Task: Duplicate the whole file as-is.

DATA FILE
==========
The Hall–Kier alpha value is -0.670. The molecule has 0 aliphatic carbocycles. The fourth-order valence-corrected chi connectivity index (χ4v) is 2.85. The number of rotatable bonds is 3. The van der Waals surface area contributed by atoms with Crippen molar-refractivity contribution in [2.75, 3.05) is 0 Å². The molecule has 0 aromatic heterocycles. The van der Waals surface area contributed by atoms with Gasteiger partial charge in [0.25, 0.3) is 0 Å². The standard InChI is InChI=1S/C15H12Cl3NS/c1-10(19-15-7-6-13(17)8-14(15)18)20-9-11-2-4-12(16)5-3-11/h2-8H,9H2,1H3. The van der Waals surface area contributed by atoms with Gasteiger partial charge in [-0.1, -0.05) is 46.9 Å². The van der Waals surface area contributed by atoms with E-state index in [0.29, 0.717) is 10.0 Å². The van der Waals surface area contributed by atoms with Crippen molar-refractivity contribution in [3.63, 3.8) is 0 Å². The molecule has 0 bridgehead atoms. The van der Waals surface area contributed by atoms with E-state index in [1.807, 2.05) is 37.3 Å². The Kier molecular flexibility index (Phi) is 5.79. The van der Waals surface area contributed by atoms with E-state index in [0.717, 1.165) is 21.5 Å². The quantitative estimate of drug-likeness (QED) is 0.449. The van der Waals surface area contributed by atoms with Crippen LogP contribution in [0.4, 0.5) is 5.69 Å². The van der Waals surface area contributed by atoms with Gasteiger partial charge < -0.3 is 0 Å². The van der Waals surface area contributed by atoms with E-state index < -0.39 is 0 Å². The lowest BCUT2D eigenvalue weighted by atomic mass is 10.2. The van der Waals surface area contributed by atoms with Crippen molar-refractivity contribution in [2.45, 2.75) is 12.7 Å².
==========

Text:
The Hall–Kier alpha value is -0.670. The molecule has 0 aliphatic carbocycles. The fourth-order valence-corrected chi connectivity index (χ4v) is 2.85. The number of rotatable bonds is 3. The van der Waals surface area contributed by atoms with Crippen molar-refractivity contribution in [2.75, 3.05) is 0 Å². The molecule has 0 aromatic heterocycles. The van der Waals surface area contributed by atoms with Gasteiger partial charge in [0.25, 0.3) is 0 Å². The standard InChI is InChI=1S/C15H12Cl3NS/c1-10(19-15-7-6-13(17)8-14(15)18)20-9-11-2-4-12(16)5-3-11/h2-8H,9H2,1H3. The van der Waals surface area contributed by atoms with Gasteiger partial charge in [-0.1, -0.05) is 46.9 Å². The van der Waals surface area contributed by atoms with E-state index in [0.29, 0.717) is 10.0 Å². The van der Waals surface area contributed by atoms with Crippen molar-refractivity contribution in [3.63, 3.8) is 0 Å². The molecule has 0 bridgehead atoms. The van der Waals surface area contributed by atoms with E-state index in [1.807, 2.05) is 37.3 Å². The Kier molecular flexibility index (Phi) is 5.79. The van der Waals surface area contributed by atoms with E-state index in [0.717, 1.165) is 21.5 Å². The quantitative estimate of drug-likeness (QED) is 0.449. The van der Waals surface area contributed by atoms with Crippen LogP contribution in [0.4, 0.5) is 5.69 Å². The van der Waals surface area contributed by atoms with Gasteiger partial charge < -0.3 is 0 Å². The van der Waals surface area contributed by atoms with E-state index < -0.39 is 0 Å². The lowest BCUT2D eigenvalue weighted by atomic mass is 10.2. The van der Waals surface area contributed by atoms with Crippen molar-refractivity contribution in [2.45, 2.75) is 12.7 Å².